James Young Simpson ‘used spin’ to promote chloroform

The effects of chloroform on Sir James Young Simpson and two colleagues. Picture: Contributed

The effects of chloroform on Sir James Young Simpson and two colleagues. Picture: Contributed

Share this article
1
Have your say

SIR James Young Simpson, one of Scotland’s most famous doctors, over-spun religious objections to his ground-breaking use of chloroform in childbirth in order to promote the technique, a new study claims.

Academics studying the life of Simpson believe that the Victorian physician was a gifted self-publicist who manufactured a ferocious row with the Church by exaggerating its moral difficulties with anaesthesia.

The research challenges previous interpretations of Simpson’s life, which have suggested there was a fearsome religious backlash to chloroform when he was pioneering the use of the chemical compound.

The paper by Dr Neil MacGillivray and Professor Ewen Cameron has unearthed correspondence by Simpson, which sheds light on the strategy he adopted to bring the use of anaesthetics into mainstream medicine.

When Simpson introduced the use of chloroform as an anaesthetic in Edinburgh in the 1840s, many believed that Calvinistic Scotland would object to the technique on religious grounds. It was thought that objectors would take the view that relieving the pain of childbirth was contrary to the evangelical belief that human sins could be atoned through suffering.

In order to combat this argument, the paper, Sir James Young Simpson and religion: myths and controversies, points out that the physician produced long, detailed theological documents in defence of chloroform.

According to the authors, the anticipated religious uprising failed to materialise and it was Simpson’s pamphlets that encouraged the myth of a widespread opposition to ­medical progress.

“Previous papers have said that the Scottish Calvinists put the boot into Simpson, but this is complete nonsense,” MacGillivray told Scotland on Sunday. “There may have been one or two clergymen who complained about it. But Simpson took the view that any publicity was good publicity.”

Simpson’s articles made their way from Edinburgh to London, where he was desperate to have his techniques introduced. MacGillivray argued that Simpson’s elaborate reaction to potential opposition had the effect of “deliberately” exaggerating the religious opposition because the doctor believed “the publicity could only be valuable”.

MacGillivray backed up his argument with a letter written by Simpson, which has been unearthed in the Royal College of Surgeons of Edinburgh. The letter, written to a London colleague Dr Protheroe Smith, acknowledges that religious opposition had largely evaporated in Edinburgh.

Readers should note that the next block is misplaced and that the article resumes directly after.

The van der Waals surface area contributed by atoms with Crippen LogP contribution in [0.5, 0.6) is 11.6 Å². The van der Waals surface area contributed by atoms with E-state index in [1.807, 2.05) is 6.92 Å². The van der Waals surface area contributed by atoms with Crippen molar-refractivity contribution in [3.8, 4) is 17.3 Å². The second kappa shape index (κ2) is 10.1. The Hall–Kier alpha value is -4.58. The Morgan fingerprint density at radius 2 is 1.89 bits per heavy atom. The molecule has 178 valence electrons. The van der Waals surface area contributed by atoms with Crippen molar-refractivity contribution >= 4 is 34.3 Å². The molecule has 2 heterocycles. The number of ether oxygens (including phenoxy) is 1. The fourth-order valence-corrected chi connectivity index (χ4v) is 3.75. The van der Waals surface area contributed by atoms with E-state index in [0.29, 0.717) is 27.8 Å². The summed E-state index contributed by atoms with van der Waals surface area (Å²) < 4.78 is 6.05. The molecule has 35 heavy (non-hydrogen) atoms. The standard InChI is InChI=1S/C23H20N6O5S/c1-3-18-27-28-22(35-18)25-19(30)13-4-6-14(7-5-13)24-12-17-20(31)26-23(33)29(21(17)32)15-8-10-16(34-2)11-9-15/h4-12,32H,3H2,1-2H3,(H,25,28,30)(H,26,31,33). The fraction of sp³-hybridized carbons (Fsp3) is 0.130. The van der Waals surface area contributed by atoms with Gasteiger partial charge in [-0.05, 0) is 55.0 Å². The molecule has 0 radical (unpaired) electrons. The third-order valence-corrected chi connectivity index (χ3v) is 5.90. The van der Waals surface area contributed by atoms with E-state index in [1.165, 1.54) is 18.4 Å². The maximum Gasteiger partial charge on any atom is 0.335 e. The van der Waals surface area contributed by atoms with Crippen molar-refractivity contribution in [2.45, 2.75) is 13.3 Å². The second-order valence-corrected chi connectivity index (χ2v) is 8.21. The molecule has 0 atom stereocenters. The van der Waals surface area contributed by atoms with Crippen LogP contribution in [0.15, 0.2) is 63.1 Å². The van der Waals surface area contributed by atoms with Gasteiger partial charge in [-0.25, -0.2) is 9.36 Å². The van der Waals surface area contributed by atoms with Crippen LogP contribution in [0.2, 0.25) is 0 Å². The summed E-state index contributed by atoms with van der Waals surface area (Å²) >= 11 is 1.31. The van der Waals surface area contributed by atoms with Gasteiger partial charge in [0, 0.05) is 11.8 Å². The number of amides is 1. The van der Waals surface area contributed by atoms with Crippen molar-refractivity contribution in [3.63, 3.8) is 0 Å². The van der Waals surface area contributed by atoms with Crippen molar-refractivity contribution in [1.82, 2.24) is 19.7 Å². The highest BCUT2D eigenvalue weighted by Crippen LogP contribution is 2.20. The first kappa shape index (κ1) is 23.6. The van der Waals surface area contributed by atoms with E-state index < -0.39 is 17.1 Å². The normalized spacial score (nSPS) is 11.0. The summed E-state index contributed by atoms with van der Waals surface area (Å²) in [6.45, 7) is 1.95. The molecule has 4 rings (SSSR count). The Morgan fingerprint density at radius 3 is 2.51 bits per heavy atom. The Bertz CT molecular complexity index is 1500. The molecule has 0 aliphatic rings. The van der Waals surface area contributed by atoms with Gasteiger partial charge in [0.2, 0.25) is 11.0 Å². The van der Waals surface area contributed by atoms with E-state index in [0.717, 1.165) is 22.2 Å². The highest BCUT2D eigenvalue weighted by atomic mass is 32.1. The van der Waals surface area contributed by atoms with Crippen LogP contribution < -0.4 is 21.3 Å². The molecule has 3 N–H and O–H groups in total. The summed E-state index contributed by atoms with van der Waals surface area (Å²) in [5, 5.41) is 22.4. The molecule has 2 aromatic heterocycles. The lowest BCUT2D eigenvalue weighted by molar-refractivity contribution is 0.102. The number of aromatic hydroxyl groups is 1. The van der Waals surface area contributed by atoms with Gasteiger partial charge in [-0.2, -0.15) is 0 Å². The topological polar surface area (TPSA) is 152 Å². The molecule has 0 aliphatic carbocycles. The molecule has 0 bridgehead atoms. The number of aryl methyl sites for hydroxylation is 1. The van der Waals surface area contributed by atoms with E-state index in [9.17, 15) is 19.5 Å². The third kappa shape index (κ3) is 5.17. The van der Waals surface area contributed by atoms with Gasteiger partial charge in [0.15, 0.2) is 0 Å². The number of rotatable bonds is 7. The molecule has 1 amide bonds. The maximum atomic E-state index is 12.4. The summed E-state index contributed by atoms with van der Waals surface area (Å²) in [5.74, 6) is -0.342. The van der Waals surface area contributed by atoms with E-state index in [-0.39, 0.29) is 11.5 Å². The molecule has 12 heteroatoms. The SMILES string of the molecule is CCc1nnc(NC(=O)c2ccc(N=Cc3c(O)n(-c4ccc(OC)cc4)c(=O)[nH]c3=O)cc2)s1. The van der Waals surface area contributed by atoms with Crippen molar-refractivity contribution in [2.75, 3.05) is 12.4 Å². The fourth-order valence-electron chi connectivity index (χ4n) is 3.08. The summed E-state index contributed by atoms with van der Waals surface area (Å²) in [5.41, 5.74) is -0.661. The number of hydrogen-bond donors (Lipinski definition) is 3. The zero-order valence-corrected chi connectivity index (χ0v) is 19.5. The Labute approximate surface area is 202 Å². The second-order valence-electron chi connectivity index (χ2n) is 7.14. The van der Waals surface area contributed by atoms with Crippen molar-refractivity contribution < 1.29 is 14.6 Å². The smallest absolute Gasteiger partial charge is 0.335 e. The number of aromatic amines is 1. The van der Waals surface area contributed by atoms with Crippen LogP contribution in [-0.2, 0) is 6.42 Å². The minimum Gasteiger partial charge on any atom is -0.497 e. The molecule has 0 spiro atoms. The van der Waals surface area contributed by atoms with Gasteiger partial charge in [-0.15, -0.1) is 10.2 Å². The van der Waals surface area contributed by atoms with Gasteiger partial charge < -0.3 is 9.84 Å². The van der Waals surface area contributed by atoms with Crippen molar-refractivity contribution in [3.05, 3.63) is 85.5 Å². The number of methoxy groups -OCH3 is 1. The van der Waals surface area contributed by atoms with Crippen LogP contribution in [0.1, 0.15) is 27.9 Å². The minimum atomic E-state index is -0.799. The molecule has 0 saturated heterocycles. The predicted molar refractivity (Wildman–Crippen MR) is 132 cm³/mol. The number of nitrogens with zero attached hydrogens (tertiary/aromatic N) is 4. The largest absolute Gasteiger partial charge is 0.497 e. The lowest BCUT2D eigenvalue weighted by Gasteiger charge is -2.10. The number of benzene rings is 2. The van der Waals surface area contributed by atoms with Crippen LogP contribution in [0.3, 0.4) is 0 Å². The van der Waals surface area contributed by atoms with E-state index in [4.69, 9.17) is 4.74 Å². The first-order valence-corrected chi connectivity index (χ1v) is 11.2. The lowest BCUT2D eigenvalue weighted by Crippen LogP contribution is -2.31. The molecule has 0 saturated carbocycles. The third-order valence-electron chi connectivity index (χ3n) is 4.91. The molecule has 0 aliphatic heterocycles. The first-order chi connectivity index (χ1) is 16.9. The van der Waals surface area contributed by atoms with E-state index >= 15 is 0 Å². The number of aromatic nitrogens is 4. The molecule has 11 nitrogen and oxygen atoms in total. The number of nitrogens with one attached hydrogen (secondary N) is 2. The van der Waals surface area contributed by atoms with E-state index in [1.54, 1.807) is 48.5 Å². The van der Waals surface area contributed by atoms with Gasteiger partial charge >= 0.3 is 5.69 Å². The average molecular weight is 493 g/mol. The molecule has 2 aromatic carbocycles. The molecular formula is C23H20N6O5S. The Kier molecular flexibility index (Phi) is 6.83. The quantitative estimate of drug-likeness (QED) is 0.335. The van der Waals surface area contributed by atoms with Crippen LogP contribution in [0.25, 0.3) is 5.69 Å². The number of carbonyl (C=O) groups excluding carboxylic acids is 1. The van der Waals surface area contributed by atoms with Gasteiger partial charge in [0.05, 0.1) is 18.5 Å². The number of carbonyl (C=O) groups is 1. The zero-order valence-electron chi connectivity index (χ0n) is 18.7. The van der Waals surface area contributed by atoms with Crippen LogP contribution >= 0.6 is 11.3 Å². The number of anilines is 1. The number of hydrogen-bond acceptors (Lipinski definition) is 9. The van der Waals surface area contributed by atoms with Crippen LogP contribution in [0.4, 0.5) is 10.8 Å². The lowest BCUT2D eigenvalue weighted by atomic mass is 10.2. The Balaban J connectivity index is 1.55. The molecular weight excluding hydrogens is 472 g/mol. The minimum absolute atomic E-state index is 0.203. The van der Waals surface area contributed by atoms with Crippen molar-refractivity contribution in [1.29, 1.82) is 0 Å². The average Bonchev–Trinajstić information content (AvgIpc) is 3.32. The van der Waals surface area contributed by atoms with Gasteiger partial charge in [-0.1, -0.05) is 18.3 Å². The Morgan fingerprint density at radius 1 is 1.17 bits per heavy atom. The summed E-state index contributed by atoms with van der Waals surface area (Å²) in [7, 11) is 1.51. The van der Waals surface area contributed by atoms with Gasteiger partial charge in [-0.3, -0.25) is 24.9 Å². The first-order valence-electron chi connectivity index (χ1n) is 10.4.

An extract of Simpson’s letter reads: “All religious objection to chloroform has entirely ceased among us; except an occasional remark from some caustic old maid whose prospects of using chloroform are forever passed, or a sneer from some antiquated lady.”

When a version of the correspondence between the two doctors was published, MacGillivray’s article notes that the paragraph above was omitted. Around the same time in a separate correspondence with another London physician, Dr Forbes, dated 1847, Simpson wrote a letter that appears to contradict his privately held view that the ­objections had pretty much disappeared.

The letter to Dr Forbes talked about “hideous prejudices, long prayers and sermons against it [chloroform]”.

Yesterday, MacGillivrary ­argued that the discrepancy between the two views offered by Simpson supported his view that the doctor exaggerated the strength of the religious objections.

MacGillivray said: “On the one hand, he is saying that there were only caustic old maids and the next thing he is saying there were long prayers and sermons. You can’t have it both ways.

“He was an incredibly able man – and like many able men he was not adverse to promoting himself. This publicity encouraged the myth of Scottish religious objections, but did not delay the widespread use of chloroform, so Simpson’s name was brought to international prominence.

“In the case of so many great men, they become great men because they advance themselves and take every single opportunity to do so.”

But MacGillivary’s interpretation was disputed by Dr Morrice McCrae, author of the biography Simpson, The Turbulent Life Of A Medical Pioneer.

He agreed that Simpson had a knack for self-promotion, but took issue with the idea that this talent extended to deliberate exaggeration of the religious opposition that he faced.

“I don’t think that’s what happened,” McCrae said. ­“Everyone, including Simpson himself, was sure that there would be enormous opposition. That’s why he wrote the pamphlet.

“But there wasn’t really any opposition. The Archbishop of Canterbury and the Moderator of the Church of Scotland accepted what Simpson said. He was simply preparing for what he believed would be tremendous onslaught.”

Back to the top of the page